An interesting result of our study was the finding the survivors reporting having a partner had a significantly higher percentage of body fat (t(53) = 2.90, p = 0.005, Cohen’s d = 0.81). Therefore, partnership status may be a potential factor influencing adiposity in this group of survivors. Available studies [5, 31] suggest that childhood cancer survivors are at higher risk of obesity, with studies reporting increased body mass index (BMI) z-scores and a higher prevalence of overweight and obesity in this population. Given their susceptibility to certain health problems, the high prevalence of overweight and obesity observed in survivors of childhood cancer, although similar to the general population, is concerning. Excess body fat and central obesity in childhood cancer survivors are risk factors for cardiovascular disease, insulin resistance, compromised pulmonary function, musculoskeletal dysfunction, altered gonadal hormone levels, and psychological compromise [11]. Although exposures to treatment alone or in combination also contribute to increased cardiometabolic risk in childhood cancer survivors, it is important to note that the proportion attributable to risk found in adult survivors of childhood cancer was <50% and ranged from 9.3% for hypertension to 15.5% for dyslipidemia, 41.7% for diabetes, and 42.1% for obesity [32].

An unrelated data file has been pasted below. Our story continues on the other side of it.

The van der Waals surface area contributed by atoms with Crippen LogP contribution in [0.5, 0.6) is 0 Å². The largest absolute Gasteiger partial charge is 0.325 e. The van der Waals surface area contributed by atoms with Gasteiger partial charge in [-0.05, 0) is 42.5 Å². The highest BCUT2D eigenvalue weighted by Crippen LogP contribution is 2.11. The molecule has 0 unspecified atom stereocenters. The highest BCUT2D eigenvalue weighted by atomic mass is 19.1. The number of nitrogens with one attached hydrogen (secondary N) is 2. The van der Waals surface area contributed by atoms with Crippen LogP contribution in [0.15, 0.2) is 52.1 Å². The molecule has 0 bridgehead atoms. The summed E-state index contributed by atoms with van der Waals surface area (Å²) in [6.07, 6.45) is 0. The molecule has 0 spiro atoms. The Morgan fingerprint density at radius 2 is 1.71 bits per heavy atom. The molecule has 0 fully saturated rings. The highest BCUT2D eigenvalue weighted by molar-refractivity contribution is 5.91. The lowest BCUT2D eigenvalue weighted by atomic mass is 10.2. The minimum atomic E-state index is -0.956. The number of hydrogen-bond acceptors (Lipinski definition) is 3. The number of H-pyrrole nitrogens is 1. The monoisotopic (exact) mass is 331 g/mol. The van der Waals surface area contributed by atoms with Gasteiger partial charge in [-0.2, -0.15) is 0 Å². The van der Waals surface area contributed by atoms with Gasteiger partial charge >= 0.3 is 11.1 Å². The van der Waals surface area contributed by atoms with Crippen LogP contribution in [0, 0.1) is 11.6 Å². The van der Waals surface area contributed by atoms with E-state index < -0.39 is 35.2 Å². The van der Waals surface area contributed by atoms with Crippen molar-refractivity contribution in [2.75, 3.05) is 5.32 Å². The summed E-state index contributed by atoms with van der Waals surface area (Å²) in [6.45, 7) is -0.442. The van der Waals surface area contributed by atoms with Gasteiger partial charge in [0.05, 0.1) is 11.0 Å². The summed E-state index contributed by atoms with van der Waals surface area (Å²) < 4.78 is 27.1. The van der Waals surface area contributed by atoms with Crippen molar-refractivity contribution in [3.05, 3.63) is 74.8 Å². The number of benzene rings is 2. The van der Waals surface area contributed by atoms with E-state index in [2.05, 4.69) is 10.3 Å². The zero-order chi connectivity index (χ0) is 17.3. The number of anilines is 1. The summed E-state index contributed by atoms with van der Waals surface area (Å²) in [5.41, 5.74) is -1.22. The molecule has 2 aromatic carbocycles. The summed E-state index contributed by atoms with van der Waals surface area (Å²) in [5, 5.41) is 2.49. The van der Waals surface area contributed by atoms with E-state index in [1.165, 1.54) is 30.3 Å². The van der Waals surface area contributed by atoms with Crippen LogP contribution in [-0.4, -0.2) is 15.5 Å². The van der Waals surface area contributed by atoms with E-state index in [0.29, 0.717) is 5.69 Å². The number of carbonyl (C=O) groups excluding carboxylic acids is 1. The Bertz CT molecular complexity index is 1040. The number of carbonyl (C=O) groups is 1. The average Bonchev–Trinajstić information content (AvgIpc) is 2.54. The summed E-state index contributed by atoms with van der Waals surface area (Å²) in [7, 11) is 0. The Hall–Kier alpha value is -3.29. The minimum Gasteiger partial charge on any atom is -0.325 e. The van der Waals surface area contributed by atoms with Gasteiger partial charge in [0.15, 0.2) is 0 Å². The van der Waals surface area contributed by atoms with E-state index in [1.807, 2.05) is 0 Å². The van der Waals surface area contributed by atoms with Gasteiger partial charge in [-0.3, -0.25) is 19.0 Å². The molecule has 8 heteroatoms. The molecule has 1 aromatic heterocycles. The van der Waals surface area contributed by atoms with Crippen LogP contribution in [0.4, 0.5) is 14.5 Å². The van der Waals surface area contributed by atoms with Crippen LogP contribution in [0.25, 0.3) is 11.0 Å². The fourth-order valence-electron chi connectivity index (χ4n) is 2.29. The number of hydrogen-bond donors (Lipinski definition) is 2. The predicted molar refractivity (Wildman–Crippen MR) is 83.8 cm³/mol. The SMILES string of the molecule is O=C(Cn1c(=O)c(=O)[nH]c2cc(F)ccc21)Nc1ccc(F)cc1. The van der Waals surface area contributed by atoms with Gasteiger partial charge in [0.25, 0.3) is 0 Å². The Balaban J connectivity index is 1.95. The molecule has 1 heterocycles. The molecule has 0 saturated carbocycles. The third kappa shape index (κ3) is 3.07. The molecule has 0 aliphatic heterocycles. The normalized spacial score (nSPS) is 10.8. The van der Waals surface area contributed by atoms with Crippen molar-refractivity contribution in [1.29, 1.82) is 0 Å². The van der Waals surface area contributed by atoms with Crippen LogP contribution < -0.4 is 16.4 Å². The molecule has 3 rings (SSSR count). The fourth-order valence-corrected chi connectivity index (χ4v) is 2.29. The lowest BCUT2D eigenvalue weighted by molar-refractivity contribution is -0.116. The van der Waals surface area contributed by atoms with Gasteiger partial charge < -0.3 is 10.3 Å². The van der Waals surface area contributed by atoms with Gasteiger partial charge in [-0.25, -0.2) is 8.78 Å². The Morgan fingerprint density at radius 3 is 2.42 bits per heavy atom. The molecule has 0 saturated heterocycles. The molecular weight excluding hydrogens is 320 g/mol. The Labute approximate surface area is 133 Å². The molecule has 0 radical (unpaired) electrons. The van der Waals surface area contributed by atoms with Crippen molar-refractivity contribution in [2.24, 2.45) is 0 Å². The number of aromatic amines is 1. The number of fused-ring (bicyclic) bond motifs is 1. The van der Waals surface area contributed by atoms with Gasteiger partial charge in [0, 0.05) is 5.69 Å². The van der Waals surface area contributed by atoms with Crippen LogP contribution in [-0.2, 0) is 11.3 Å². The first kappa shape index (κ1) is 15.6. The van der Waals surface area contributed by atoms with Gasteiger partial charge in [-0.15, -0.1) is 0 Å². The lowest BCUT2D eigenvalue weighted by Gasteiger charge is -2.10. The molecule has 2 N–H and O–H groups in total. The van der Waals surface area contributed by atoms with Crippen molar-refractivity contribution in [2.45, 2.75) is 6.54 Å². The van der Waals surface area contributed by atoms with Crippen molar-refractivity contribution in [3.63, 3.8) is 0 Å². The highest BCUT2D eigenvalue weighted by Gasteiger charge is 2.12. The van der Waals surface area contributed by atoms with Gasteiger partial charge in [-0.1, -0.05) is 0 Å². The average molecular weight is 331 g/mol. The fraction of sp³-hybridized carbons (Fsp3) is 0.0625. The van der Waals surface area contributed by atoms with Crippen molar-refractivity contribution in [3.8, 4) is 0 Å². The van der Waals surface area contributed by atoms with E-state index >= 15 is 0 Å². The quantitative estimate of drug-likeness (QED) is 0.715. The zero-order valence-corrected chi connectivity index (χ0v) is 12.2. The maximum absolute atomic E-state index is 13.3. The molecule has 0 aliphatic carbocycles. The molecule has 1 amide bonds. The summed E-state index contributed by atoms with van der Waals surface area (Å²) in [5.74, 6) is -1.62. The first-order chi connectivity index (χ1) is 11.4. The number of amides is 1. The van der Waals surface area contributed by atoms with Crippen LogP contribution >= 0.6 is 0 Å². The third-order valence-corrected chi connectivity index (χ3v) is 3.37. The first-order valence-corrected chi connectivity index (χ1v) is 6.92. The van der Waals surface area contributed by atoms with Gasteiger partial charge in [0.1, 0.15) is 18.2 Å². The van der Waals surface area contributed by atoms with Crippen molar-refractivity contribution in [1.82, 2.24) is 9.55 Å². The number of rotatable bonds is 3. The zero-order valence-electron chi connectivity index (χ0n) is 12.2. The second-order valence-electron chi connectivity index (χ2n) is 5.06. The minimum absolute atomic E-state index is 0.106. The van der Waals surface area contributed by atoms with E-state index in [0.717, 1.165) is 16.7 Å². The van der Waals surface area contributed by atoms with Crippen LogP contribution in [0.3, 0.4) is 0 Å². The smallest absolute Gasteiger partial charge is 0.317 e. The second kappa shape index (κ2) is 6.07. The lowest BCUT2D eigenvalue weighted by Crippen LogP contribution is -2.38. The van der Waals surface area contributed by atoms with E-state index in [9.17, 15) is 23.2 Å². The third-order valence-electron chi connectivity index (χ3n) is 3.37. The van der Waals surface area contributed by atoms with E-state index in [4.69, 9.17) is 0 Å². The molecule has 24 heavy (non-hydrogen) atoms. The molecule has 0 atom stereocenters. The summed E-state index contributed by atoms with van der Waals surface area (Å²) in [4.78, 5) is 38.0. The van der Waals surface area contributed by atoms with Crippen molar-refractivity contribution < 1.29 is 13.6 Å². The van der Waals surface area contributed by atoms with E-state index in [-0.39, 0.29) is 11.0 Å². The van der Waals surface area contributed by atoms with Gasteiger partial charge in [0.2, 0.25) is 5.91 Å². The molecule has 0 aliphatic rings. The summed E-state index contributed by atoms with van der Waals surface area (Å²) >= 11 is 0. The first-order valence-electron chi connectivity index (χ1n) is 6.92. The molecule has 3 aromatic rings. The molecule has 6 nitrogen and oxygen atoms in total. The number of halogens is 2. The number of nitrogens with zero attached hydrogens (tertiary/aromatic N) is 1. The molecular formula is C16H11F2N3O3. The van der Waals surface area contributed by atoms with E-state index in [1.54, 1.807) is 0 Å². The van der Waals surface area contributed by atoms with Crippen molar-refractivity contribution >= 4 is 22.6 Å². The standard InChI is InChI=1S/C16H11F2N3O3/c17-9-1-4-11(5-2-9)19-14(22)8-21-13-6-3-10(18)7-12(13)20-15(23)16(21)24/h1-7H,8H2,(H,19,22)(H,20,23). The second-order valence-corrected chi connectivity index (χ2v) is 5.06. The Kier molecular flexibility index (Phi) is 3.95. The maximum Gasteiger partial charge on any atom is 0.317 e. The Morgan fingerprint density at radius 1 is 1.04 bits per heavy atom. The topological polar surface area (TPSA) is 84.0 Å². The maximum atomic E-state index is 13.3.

In our study, body fat percentage was measured by bioelectrical impedance analysis (BIA).

In contrast, the body fat percentage values officially reported by the OMA were derived from dual-energy X-ray absorptiometry (DXA) measurements. Thus, our results may be influenced by the difference in measurements of these two methods. An example of the difference in measurement by these two devices can be seen in the study by Achamrah, at el. [33] where the results of the two methods were compared on a population of 653 men and 3002 women. The study showed that regardless of BMI, the BIA and DXA methods showed higher FM values than FFM. BIA and DXA are interchangeable at the population level but agreement at the individual level is lacking.